03 March 2010

Extended Lives = Extended Childhood

George Will writes about boys who won't become men in this week's Newsweek. George decries the fact that the median age at which boys marry or leave home is going up. He makes some good points but misses the context of extended boyhood: we're living longer.

Life expectancy goes up about 3 months a year. This works out to about 2.5 years per decade or about 5 to 7 years per generation.

So, let's say that we still left home and married at 14, as people did only a century or so ago when life expectancy was about 40-some years. Is that really how much preparation we want them to have for work and parenting? Do we expect 14 year olds to choose who they'll be married to at 85?

If the next generation gets married two years later than their dads and then retires four years later than their dads, they'll still end up married and retired for longer than their dads. That is what happens when life expectancy goes up each generation.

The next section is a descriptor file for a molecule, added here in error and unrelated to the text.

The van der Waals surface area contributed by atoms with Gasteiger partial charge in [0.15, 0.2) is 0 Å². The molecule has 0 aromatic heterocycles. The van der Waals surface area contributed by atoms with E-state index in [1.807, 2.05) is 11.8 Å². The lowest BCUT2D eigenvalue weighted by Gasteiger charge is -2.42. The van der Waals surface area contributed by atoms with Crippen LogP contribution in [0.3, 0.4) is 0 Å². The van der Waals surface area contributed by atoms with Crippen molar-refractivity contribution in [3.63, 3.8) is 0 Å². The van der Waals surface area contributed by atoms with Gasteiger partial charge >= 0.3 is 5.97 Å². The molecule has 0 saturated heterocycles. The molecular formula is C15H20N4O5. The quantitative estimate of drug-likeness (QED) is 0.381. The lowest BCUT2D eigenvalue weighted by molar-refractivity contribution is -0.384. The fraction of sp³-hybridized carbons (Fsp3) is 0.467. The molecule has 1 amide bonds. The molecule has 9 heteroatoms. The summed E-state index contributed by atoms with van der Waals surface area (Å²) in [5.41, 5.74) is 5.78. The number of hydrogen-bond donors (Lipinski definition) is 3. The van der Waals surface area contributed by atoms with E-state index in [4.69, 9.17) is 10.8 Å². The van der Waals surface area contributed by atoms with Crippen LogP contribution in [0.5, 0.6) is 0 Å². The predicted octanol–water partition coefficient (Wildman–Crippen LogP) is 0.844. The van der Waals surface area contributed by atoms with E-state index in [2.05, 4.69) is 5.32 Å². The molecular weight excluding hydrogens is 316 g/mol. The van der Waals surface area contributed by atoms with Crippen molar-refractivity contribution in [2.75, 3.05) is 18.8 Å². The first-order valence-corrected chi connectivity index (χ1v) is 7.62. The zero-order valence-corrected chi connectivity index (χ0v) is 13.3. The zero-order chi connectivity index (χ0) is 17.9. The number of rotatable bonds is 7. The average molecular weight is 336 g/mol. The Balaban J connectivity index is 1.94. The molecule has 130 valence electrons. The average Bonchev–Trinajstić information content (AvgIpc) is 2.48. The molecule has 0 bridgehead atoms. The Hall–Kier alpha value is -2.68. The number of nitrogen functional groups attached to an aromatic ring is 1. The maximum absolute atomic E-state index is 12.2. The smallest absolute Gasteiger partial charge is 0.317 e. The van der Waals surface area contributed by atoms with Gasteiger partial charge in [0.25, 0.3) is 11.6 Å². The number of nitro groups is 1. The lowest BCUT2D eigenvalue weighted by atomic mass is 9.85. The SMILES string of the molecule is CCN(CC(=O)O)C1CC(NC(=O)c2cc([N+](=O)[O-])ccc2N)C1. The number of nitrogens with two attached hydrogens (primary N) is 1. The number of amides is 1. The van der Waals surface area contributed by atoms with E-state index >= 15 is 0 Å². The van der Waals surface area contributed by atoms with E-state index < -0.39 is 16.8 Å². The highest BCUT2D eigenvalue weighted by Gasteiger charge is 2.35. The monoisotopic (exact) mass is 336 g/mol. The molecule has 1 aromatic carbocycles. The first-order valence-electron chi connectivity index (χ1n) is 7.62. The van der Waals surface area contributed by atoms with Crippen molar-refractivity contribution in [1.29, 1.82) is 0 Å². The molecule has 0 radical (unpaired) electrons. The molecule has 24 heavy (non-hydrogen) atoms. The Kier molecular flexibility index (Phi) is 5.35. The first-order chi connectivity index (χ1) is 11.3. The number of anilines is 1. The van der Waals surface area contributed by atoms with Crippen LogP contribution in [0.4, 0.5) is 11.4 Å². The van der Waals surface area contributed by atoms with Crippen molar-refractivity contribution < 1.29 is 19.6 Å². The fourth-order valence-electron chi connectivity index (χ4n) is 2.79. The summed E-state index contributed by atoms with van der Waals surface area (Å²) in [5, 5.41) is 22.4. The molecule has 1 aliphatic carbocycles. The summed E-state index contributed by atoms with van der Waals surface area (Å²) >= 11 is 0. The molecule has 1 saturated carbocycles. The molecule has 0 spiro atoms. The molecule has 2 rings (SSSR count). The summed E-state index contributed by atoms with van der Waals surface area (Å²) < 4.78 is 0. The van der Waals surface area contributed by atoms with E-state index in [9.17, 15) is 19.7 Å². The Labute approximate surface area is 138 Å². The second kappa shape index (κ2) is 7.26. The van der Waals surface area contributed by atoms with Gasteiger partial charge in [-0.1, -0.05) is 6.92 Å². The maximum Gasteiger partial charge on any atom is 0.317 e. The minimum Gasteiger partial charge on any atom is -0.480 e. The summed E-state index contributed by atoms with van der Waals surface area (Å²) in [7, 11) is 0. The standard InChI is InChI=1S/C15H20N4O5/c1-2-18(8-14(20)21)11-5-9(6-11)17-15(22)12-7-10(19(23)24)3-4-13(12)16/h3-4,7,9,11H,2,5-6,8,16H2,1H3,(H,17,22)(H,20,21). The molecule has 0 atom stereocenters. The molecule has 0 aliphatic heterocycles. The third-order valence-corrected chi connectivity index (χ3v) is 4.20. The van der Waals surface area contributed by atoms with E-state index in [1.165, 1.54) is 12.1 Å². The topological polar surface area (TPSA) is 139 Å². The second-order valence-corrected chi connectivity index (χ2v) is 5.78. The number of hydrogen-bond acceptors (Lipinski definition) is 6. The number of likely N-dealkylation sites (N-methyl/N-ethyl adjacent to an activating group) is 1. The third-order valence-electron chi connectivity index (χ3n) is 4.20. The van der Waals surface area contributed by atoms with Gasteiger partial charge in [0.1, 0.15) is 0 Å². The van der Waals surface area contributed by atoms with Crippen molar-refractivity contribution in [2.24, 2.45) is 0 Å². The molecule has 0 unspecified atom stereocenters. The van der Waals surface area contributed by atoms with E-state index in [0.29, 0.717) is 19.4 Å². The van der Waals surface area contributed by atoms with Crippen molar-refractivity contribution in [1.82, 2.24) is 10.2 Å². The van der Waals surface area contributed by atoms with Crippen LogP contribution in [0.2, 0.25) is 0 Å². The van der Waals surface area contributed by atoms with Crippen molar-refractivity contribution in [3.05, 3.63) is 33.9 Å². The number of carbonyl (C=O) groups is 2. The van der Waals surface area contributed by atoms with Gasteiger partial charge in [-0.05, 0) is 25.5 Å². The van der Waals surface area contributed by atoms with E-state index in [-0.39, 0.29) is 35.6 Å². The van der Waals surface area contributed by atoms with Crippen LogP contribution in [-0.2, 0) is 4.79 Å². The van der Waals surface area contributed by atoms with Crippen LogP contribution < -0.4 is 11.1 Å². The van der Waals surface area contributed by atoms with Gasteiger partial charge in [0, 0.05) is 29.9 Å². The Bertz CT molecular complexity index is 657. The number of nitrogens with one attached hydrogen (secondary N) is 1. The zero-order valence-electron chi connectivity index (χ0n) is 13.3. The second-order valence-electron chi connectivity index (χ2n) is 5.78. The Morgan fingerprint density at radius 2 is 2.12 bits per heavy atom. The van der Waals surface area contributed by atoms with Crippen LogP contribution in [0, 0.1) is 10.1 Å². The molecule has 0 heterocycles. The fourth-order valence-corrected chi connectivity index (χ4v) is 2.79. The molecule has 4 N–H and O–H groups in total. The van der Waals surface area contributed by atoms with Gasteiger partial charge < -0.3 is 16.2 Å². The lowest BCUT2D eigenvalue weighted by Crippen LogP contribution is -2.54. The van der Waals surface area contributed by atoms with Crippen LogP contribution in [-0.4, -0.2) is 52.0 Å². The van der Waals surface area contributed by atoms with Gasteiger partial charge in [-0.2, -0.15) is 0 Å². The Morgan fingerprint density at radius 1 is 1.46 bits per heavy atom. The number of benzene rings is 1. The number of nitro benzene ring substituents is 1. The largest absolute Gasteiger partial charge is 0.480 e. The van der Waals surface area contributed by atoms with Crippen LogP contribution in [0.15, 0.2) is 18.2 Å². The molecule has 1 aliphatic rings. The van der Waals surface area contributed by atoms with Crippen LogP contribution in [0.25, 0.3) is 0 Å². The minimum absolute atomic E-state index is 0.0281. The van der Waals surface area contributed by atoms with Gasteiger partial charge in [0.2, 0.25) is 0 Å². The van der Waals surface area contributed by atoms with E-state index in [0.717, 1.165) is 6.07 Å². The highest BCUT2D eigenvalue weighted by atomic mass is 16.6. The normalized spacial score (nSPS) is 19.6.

It is not just old age that now lasts longer. So does youth. That life stages - from youth to middle age to old age - would all extend for longer as life itself lasts longer makes every kind of sense to me. But I guess saying that wouldn't make for a very interesting column.

3 comments:

Big Al said...

Ron, have you been talking to Val again? She swears I'm still in my 'extended childhood' years.

Thomas said...

George Will is just a cranky old man who's been harping on the "Just Grow Up!" theme for years.

I remember when Jerry Garcia died Will wrote a scathing column lambasting him for never having "grown up." My thought at the time was "Thank God he didn't!"

I think I would rather grow up to be like Jerry Garcia than George Will. I think Jerry had a lot more fun.

nunya said...

Some men never grow up.